Drew Buckler’s Top Tips for Portrait Photography
We asked Lumix Ambassador, Drew Buckler, to share his advice on creating the best portrait photographs, using the S1R camera. As a photographer, taking advantage of the lighting can really bring your photographs to life so Drew Buckler provides his top tips when shooting in ambient, harsh, low and studio light.
Light source - My favourite use of ambient light is to place my subject with their backs to the sun. I then find a natural bounce for their face from a white wall or building - alternatively, I use the white side of a reflector!
Equipment - all of the above images are captured on the S1R & 50mm F1.4 S Pro lens. I really enjoy using this focal length as it renders close to how we see things with our own eyes. I can also take close up portraits & full body shots easily. Not to mention the sharpness!
Settings - these vary based on the environment and lighting - however, I always try and shoot between F1.4 and F2.8 as the S Pro lens produces such beautiful bokeh!
Find available light - without using strobe lights, finding available light sources is your next best option. Typically found on high above, ensuring your subject either looks in the direction of the light is important to avoid dark shadows on their face.
Shutter speed - 1/20 of a second helps us draw in more light with the dark subway conditions, Shio standing still avoids any motion blur on her face, the S1R’s excellent IBIS takes care of minor shakes and the slow shutter speed blurs the moving train.
White balance - I use the S1R’s auto white balance to take care of tungsten or fluorescent colour casts - I’ve found this function to be very reliable.
Aperture - Using the 50mm F1.4 S Pro lens for this image allowed me to draw in as much light as possible shooting wide open.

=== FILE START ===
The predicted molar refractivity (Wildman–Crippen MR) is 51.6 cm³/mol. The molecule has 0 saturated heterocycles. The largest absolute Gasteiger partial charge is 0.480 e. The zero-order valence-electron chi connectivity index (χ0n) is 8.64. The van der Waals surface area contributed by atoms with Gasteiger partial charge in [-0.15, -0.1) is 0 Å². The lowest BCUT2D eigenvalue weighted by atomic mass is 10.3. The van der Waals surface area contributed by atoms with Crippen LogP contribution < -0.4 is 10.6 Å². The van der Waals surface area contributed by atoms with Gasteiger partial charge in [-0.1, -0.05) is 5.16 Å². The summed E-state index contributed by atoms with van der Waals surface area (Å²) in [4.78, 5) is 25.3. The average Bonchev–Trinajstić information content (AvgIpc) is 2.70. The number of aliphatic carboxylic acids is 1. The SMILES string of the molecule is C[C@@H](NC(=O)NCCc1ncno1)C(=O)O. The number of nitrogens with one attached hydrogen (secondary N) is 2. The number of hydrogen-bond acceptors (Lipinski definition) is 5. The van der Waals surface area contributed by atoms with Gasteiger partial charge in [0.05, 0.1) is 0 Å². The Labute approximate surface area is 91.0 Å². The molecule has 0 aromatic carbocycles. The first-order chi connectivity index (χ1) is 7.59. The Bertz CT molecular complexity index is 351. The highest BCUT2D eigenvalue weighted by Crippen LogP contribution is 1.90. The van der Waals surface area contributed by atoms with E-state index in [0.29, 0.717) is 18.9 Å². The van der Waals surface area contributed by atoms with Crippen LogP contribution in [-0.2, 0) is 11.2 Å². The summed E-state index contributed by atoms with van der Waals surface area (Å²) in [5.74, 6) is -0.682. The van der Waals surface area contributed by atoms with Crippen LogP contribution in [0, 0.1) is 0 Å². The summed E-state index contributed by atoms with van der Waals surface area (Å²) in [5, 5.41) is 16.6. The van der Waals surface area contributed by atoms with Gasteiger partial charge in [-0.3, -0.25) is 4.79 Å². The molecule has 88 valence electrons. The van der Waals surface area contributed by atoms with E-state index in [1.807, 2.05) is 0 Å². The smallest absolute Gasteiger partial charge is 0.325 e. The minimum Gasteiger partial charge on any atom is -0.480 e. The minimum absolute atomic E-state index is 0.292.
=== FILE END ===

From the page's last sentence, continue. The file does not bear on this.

The edit - Subways always remind me of movies, with this in mind I’ve gone for a cinematic red & green.
Harsh Light – Midday Sun
Lighting - I will take absolutely every step possible to always take photographs in golden hour sun - whether that’s portraits, product photograph or landscape. However, sometimes this is not possible! Using harsh light I will find shade, and find it quickly - I want to avoid any harsh light hitting my subjects face.
Flat - Taking photos in shade can produce flat results, this is when I would consider adding in a soft box to light the subject. In this case I have used the sun as a dramatic hair light to add some interest!
Settings - Harsh lighting can be tricky to maintain a desirable shadow depth of field. If you find yourself at ISO100 and 1/8000 of a second and still overexposed - try using an ND filter. On the bright side (haha), the S1 & S1R are very forgiving - highlight & shadow recovery is excellent!
Editing - If your image lacks colour, try flipping it to black and white in post! This works especially well in harsh lighting conditions.
Concept - when using studio lighting I want to try and achieve a natural look. If possible, I want to make the image appear as if it could have been lit by ambient lighting. I like to have a clear idea of the end results, rather than taking lots of photographs with no end goal.
Equipment - I like to use ‘’rice bowl’’ style soft boxes with multiple layers of diffusion. I then use hybrid flashes and speed lights as I don’t need much power shooting at wide apertures. I favour using the Lumix S Pro 24-70mm in a studio environment, enabling me to quickly capture an extensive variety of wide and detail shots.
Set up - I pointed the soft box at roughly a 45 degree angle to the subject, creating moody shadows and a whole lot of depth! No bounce or any tricks - just one light!
Edit - I added cool tones to the shadows and layered snow in photoshop to achieve a wintery feel!
Check out Drew Buckler’s Instagram for more of his amazing photography using the S1R: @drewbuckler.